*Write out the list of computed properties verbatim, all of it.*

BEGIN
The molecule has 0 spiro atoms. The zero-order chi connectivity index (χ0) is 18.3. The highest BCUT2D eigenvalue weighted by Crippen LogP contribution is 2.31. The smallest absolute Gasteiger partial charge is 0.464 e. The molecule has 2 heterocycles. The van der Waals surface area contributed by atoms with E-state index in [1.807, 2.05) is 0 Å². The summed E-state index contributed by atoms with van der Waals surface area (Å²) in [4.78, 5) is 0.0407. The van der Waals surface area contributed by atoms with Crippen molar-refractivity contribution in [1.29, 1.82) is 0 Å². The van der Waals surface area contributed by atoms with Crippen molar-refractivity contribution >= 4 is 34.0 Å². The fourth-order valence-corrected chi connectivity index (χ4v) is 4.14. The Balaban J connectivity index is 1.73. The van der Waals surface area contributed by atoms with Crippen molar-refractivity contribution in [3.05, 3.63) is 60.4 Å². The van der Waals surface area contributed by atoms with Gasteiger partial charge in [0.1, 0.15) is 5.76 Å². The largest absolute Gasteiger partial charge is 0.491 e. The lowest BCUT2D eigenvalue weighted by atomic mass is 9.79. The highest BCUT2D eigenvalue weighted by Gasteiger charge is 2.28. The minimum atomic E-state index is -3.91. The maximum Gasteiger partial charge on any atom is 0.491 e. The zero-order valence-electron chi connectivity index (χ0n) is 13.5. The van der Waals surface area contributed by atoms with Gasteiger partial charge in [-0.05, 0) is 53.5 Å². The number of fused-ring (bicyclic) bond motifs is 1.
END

The molecule has 0 spiro atoms. The zero-order chi connectivity index (χ0) is 18.3. The highest BCUT2D eigenvalue weighted by Crippen LogP contribution is 2.31. The smallest absolute Gasteiger partial charge is 0.464 e. The molecule has 2 heterocycles. The van der Waals surface area contributed by atoms with E-state index in [1.807, 2.05) is 0 Å². The summed E-state index contributed by atoms with van der Waals surface area (Å²) in [4.78, 5) is 0.0407. The van der Waals surface area contributed by atoms with Crippen molar-refractivity contribution in [1.29, 1.82) is 0 Å². The van der Waals surface area contributed by atoms with Crippen molar-refractivity contribution >= 4 is 34.0 Å². The fourth-order valence-corrected chi connectivity index (χ4v) is 4.14. The Balaban J connectivity index is 1.73. The van der Waals surface area contributed by atoms with Crippen molar-refractivity contribution in [3.05, 3.63) is 60.4 Å². The van der Waals surface area contributed by atoms with Gasteiger partial charge in [0.1, 0.15) is 5.76 Å². The largest absolute Gasteiger partial charge is 0.491 e. The lowest BCUT2D eigenvalue weighted by atomic mass is 9.79. The highest BCUT2D eigenvalue weighted by Gasteiger charge is 2.28. The minimum atomic E-state index is -3.91. The maximum Gasteiger partial charge on any atom is 0.491 e. The zero-order valence-electron chi connectivity index (χ0n) is 13.5. The van der Waals surface area contributed by atoms with Gasteiger partial charge in [-0.05, 0) is 53.5 Å². The number of fused-ring (bicyclic) bond motifs is 1.